One of the things that we’ve always shied away from is talking about the clients in the sense of revenues because it’s not the way we think about them, and it’s not the way I think our clients think about us. Because what they’re focused on is what we do for them. I’m very happy to talk about the kind of work we do, and the way in which we do that work. But I think at this point, we, unlike for example the advertising world, where they boast about their clients and their revenues and that’s very much a part of how they describe who they are, we’ve always taken a view, that it’s up to our clients to disclose how they see us and what we do for them. What we’re very happy to disclose is kind of the mix of what we do, the nature of that work and be far more open than we have in the past. That’s why I’m on the phone talking to you. But I think actually to disclose who our largest clients, that’s something we’ve not yet got our heads around today.

    I think that cuts to the heart of the matter. You are publicly professing a desire to be transparent, but the nature of McKinsey’s very practices and what the services it offers are works against transparency. So perhaps I’ll just ask you how you can be more transparent, and what will you do that is different from what you’ve done in the past?

    Well, first of all, I told you our revenue number. So let’s be clear, we’ve already started with one number that we certainly spent no time on in the past. Secondly I think we can be more transparent about ourselves, because I think part of this is the McKinsey organization, who we are, what we do, how we’ve been mysterious.

    I’ll just give you an anecdote to bring that home and how far I think we are willing to go versus where we’ve been. When I joined the firm, in London, I remember booking a taxi, and I booked it to the client location, and I was very quickly told you don’t do that. You book the taxi to two blocks away, or as we say in the U.K., ’round the corner. But you certainly never put the client name on a taxi booking.

    And that talks to the way in which I think we’ve always thought about guarding client confidences, maintaining their secrets. But I think where the line can get drawn is being very clear that that doesn’t mean we can’t be much more open about who we are. More open about our 2,000 partners worldwide, more open about the leadership of the firm, who it is, how we organize ourselves, the fact that we have six regions, that those regions represent our take on how we divide up the McKinsey world. I think we can be much less mysterious about McKinsey itself.

    I’m also happy to give more information, like the kind of work that we do. So for example, sometimes I think the way it’s written you would think that a huge part of our work would be in the public sector. But overwhelmingly, our work is in the private sector, 90% plus.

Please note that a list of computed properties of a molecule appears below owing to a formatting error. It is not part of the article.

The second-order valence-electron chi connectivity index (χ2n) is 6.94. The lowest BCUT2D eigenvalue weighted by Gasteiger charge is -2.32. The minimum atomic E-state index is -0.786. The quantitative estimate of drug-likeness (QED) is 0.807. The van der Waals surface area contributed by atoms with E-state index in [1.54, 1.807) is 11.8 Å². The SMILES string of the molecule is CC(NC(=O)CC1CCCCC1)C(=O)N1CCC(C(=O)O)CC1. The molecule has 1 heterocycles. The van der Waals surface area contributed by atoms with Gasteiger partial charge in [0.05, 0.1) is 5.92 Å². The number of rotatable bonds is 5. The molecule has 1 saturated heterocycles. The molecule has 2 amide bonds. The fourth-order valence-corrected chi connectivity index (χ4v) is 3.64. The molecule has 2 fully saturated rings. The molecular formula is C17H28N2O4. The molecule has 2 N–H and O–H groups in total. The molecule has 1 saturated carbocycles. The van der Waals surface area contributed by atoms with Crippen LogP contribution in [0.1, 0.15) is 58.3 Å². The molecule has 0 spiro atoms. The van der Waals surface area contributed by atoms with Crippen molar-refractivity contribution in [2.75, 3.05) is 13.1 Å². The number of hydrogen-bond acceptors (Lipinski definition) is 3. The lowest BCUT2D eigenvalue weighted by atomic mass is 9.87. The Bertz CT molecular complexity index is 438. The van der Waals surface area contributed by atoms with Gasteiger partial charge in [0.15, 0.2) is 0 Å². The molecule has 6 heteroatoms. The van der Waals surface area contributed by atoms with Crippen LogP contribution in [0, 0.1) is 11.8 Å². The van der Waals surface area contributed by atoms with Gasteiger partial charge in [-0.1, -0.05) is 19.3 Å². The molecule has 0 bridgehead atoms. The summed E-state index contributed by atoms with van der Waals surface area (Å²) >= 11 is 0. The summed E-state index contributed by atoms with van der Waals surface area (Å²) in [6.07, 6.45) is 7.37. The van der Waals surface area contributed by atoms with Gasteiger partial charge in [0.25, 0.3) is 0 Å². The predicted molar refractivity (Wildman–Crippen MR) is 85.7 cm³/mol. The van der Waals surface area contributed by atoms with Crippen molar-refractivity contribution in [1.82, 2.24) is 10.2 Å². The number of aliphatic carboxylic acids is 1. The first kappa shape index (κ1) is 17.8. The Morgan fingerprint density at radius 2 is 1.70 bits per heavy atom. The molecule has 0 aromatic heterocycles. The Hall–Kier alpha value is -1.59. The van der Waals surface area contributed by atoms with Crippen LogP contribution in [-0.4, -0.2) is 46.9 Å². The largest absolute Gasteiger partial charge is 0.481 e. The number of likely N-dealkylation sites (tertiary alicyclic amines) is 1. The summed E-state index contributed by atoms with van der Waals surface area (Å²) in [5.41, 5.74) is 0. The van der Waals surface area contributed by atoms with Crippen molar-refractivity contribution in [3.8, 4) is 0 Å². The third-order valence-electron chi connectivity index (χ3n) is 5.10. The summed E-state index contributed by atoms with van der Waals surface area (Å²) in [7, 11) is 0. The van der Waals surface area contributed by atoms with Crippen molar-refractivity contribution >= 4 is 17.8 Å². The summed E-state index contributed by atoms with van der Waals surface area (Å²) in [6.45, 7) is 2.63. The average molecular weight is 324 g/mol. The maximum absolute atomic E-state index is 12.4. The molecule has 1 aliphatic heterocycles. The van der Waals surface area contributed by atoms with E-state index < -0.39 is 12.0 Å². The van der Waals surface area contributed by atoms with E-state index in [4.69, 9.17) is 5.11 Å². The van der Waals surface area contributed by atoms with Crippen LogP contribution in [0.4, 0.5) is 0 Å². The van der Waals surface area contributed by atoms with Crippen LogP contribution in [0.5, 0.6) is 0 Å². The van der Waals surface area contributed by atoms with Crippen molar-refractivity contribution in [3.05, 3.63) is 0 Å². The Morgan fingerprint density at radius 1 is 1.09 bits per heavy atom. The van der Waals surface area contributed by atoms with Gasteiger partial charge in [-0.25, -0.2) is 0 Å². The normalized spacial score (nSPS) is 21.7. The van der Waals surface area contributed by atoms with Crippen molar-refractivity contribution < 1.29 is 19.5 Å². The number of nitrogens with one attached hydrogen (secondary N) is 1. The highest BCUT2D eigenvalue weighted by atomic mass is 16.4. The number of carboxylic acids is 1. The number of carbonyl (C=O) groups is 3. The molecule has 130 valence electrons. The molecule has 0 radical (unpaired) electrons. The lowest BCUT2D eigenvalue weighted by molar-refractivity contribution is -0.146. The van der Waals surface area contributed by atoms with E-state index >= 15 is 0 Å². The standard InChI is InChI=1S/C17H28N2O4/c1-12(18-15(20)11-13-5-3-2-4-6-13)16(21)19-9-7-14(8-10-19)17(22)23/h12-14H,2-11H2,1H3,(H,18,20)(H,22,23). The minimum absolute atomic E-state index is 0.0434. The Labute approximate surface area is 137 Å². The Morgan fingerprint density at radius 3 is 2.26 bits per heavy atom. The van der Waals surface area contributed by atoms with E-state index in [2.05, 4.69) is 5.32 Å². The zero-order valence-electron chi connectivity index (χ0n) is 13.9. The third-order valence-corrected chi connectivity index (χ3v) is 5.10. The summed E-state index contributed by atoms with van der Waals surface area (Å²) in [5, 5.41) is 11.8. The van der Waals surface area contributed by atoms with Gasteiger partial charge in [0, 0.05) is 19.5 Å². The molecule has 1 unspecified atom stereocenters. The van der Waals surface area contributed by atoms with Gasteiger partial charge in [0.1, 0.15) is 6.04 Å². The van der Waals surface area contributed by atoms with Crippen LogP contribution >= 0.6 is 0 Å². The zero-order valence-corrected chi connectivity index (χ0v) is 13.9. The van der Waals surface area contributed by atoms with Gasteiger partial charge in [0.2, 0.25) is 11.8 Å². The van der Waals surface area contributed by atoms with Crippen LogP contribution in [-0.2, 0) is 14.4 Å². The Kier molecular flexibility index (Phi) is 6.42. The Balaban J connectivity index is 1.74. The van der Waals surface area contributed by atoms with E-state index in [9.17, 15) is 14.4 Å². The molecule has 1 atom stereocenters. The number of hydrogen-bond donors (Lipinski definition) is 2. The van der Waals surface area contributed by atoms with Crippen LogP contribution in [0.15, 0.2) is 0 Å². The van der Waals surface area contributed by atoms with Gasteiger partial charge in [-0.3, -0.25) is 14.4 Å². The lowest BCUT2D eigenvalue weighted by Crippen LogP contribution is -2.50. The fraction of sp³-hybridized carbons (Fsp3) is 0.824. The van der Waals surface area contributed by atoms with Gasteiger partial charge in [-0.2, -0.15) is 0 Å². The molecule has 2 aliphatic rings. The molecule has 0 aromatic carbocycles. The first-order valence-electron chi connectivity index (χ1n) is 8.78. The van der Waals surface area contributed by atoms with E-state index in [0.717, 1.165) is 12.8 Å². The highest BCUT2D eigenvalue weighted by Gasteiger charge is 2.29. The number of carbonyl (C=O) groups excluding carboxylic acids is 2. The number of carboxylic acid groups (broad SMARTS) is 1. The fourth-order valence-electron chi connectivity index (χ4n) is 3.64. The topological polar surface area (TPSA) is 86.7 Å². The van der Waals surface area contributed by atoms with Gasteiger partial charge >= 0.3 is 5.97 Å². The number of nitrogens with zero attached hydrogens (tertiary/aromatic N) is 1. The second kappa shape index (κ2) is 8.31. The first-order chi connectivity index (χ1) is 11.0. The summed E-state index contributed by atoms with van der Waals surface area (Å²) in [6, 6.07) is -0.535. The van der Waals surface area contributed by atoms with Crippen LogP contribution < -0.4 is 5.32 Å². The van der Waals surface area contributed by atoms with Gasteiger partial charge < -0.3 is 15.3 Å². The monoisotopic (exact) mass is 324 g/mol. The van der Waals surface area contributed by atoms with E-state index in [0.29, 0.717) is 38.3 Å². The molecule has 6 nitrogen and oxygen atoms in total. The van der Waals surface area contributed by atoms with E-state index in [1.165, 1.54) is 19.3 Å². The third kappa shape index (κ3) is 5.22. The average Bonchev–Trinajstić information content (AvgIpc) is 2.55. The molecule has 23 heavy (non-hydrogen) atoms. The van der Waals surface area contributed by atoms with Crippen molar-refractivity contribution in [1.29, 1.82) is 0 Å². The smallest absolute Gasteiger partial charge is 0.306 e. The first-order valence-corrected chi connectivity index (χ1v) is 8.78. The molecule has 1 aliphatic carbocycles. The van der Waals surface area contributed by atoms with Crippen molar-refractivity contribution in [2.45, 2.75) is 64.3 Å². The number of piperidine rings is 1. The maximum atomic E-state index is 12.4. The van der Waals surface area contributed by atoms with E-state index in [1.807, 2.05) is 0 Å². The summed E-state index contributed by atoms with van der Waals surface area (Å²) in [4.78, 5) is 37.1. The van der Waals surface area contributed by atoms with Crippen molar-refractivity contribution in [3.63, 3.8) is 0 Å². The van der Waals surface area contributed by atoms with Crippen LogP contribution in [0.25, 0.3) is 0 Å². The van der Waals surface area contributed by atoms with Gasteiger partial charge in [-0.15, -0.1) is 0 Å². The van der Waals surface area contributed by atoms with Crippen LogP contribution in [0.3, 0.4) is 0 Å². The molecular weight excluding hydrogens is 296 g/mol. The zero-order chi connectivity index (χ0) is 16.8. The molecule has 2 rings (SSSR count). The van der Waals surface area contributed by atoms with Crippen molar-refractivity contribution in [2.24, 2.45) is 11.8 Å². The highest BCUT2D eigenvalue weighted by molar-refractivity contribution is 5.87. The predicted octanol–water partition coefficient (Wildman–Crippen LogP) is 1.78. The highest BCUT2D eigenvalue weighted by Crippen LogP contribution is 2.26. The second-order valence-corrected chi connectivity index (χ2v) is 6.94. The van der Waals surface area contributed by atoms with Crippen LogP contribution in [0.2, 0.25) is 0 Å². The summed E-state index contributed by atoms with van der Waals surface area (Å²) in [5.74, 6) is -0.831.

I have a unique perspective on the kind of work that you do in that I have been on the client side of a McKinsey engagement, when you advised Time Inc., the former owner of Fortune. [Note: McKinsey also is a sponsor of several Fortune conferences.] So I know you do two kinds of work for corporate clients, growth strategy on the one hand, cost-cutting advice on the other hand. Can you tell me what the revenue mix is between those two product lines?

    Well, we slice and dice in 90 different ways than you’ve just described. And actually I don’t know that, and I’m not trying to play games here. It’s just not the way we would look at it because we look at it against the different types of work we do, whether it’s strategy, marketing, organization, and so on.

    Strategy is about a third of what we do. Organization is probably about half that number. And much of that work would probably fall under what you were describing as growth, but not all of it. We have been a big shift towards growth because of the change in technology. So a lot of work has been about how do we make the most of (business) analytics and related capabilities. Most of that work is growth related. And that’s one of the reasons why a simple cut between growth and costs doesn’t really work. Cost work for many years was a big part of the firm’s activity. And particularly in some different geographies. But I think now there’s really been a shift toward helping our clients with growth because that’s what we’ve been doing over the last few years.